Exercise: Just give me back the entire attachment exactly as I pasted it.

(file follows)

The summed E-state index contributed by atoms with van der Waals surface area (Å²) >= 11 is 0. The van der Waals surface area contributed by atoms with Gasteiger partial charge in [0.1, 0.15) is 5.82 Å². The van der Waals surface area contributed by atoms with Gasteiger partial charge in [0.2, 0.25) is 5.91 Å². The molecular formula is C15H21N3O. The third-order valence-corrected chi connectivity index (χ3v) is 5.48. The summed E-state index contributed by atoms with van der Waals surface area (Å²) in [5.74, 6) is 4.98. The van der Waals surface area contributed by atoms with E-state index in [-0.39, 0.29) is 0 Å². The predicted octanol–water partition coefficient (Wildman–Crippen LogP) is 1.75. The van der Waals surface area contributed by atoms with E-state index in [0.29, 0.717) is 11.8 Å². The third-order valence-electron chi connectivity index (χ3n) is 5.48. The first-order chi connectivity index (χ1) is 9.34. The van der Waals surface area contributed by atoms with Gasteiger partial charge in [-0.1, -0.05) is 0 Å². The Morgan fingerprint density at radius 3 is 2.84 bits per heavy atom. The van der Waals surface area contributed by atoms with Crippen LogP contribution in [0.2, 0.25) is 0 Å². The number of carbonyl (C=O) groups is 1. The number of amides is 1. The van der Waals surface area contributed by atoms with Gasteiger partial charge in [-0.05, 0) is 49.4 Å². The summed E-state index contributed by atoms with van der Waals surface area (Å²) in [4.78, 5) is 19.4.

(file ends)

The summed E-state index contributed by atoms with van der Waals surface area (Å²) >= 11 is 0. The van der Waals surface area contributed by atoms with Gasteiger partial charge in [0.1, 0.15) is 5.82 Å². The van der Waals surface area contributed by atoms with Gasteiger partial charge in [0.2, 0.25) is 5.91 Å². The molecular formula is C15H21N3O. The third-order valence-corrected chi connectivity index (χ3v) is 5.48. The summed E-state index contributed by atoms with van der Waals surface area (Å²) in [5.74, 6) is 4.98. The van der Waals surface area contributed by atoms with E-state index in [-0.39, 0.29) is 0 Å². The predicted octanol–water partition coefficient (Wildman–Crippen LogP) is 1.75. The van der Waals surface area contributed by atoms with E-state index in [0.29, 0.717) is 11.8 Å². The third-order valence-electron chi connectivity index (χ3n) is 5.48. The first-order chi connectivity index (χ1) is 9.34. The van der Waals surface area contributed by atoms with Gasteiger partial charge in [-0.1, -0.05) is 0 Å². The Morgan fingerprint density at radius 3 is 2.84 bits per heavy atom. The van der Waals surface area contributed by atoms with Crippen LogP contribution in [0.2, 0.25) is 0 Å². The number of carbonyl (C=O) groups is 1. The number of amides is 1. The van der Waals surface area contributed by atoms with Gasteiger partial charge in [-0.05, 0) is 49.4 Å². The summed E-state index contributed by atoms with van der Waals surface area (Å²) in [4.78, 5) is 19.4.